Spaniards, Portuguese look to former colonies for work
Many young Spanish and Portuguese citizens are leaving their homeland in search of better opportunities abroad, with former colonies being among the more popular destinations, reports say.
In the first half of 2012, 40,000 Spaniards left home - almost twice as many as in the same period last year, figures from the National Statistics Institute show.
The numbers are even higher for foreign nationals in Spain, of which 229,000 left during the last six months.
As such, Spain has seen its overall population drop by 33,162 people this year to 46,163,116, newspaper El Pais reported Wednesday (18 July).
The latest report by the Organisation for Economic Cooperation and Development (OECD) said labour migration to Spain from outside the EU also declined by 90,000 over the last year, adding to fears that the country could suffer a ‘brain drain’.
“If the wealth of a country is its people, we are losing wealth”, Antonio Izquierdo, a sociology professor at Coruña University, told the newspaper.
Portugal has witnessed a similar trend, with an estimated 120,000 nationals moving abroad in 2011, news network Al Jazeera reported in March.
The OECD estimates that 70,000 Portuguese emigrate every year, half of whom are under 29 years of age.
The sovereign debt crisis has seen youth unemployment reach its highest level in years on the Iberian peninsula. More than half of all young people in Spain and a third in Portugal are out of work.
The job market squeeze has pushed Iberians to other European countries less hit by the crisis, with 7,756 Spaniards moving to the United Kingdom and 4,408 to Germany.
But many in search of work have seen their prospects limited due to imperfect foreign language skills, so they are trying their luck in the former colonies.
An ‘oasis’ in the former colonies
Last year, 4,182 Spaniards moved to Ecuador, and about three thousand to Venezuela and Argentina, regions which have seen their economic growth rise to near ‘recession proof’ levels.
Marta Septién, a geological engineering student, is a case in point.
Despite being told there was zero unemployment in 2003 for her course of study, Septién has since been unable to find a job in Spain. She is currently working in London as a waitress but has considered leaving Europe for a job.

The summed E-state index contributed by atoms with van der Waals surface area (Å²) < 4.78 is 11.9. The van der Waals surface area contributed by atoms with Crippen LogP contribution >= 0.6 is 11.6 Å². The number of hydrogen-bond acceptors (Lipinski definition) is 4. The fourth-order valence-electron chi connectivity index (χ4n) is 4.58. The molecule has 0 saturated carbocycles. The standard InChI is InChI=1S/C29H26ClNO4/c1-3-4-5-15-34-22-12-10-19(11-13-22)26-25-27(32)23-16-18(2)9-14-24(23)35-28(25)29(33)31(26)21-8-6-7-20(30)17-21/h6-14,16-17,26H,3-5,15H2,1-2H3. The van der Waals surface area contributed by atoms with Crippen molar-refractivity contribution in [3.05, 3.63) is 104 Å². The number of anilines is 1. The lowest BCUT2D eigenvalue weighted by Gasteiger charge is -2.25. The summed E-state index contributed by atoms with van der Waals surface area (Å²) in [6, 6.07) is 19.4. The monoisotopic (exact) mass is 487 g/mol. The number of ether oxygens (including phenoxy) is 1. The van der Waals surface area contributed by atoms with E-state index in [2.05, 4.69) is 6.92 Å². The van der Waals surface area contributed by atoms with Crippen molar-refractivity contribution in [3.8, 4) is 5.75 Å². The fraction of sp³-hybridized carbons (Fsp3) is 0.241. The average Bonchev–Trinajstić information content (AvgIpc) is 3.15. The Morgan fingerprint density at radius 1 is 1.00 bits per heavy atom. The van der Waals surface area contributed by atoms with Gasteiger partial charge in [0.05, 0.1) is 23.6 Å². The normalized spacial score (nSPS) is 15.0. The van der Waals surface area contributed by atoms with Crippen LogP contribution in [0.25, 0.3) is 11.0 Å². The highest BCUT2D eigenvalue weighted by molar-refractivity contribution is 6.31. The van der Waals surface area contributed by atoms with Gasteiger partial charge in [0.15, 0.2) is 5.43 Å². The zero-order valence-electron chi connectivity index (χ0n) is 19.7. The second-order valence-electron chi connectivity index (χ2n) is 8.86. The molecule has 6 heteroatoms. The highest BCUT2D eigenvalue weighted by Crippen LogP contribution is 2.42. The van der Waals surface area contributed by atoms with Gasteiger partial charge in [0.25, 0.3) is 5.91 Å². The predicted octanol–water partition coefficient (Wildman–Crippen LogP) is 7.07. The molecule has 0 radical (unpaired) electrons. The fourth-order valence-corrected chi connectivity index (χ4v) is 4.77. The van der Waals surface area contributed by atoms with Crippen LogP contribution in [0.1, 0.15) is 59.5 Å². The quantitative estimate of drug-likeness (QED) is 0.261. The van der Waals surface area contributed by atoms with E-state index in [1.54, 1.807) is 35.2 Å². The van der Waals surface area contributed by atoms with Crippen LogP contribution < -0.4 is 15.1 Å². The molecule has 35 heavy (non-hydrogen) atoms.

“Maybe in Latin American countries like Panama, Brazil or Colombia”, she told El Pais.
The most significant flow of Portuguese has been to Brazil, partly due to the country’s booming economic performance.
Brazil’s National Secretariat of Justice said the number of applications for permanent residence filed by Portuguese rose from 276,703 to 328,856 between December 2010 and June 2011. That figure is separate from the many temporary work, study and research visas that were issued.
Statistics for 2010 revealed that 91,900 Portuguese nationals were living in Angola, where oil has created a boom economy.
Promising levels of growth in Portugal’s largest former colony in Africa have seen it described as an “oasis” of opportunity for the Iberian country’s unemployed.
“For every shipwreck in Portugal, there is a lifeboat in Angola,” Lisbon weekly magazine Visão said.
High illiteracy levels mean Angola has been crying out for an educated workforce, and experts from Portugal are in high demand, said German magazine Der Spiegel.
Portuguese Prime Minister Pedro Passos Coelho - who grew up in Angola - has advocated emigration, having suggested in December last year that Portuguese move to other Lusophone countries like Brazil or Angola to find work.
But the comment was condemned by Portuguese newspaper Publico in a 20 December editorial, which claimed it was turning him into “a laughing stock”.
If skilled workers continue to leave the country the situation in Portugal “will be even more miserable”, the editorial went on to say.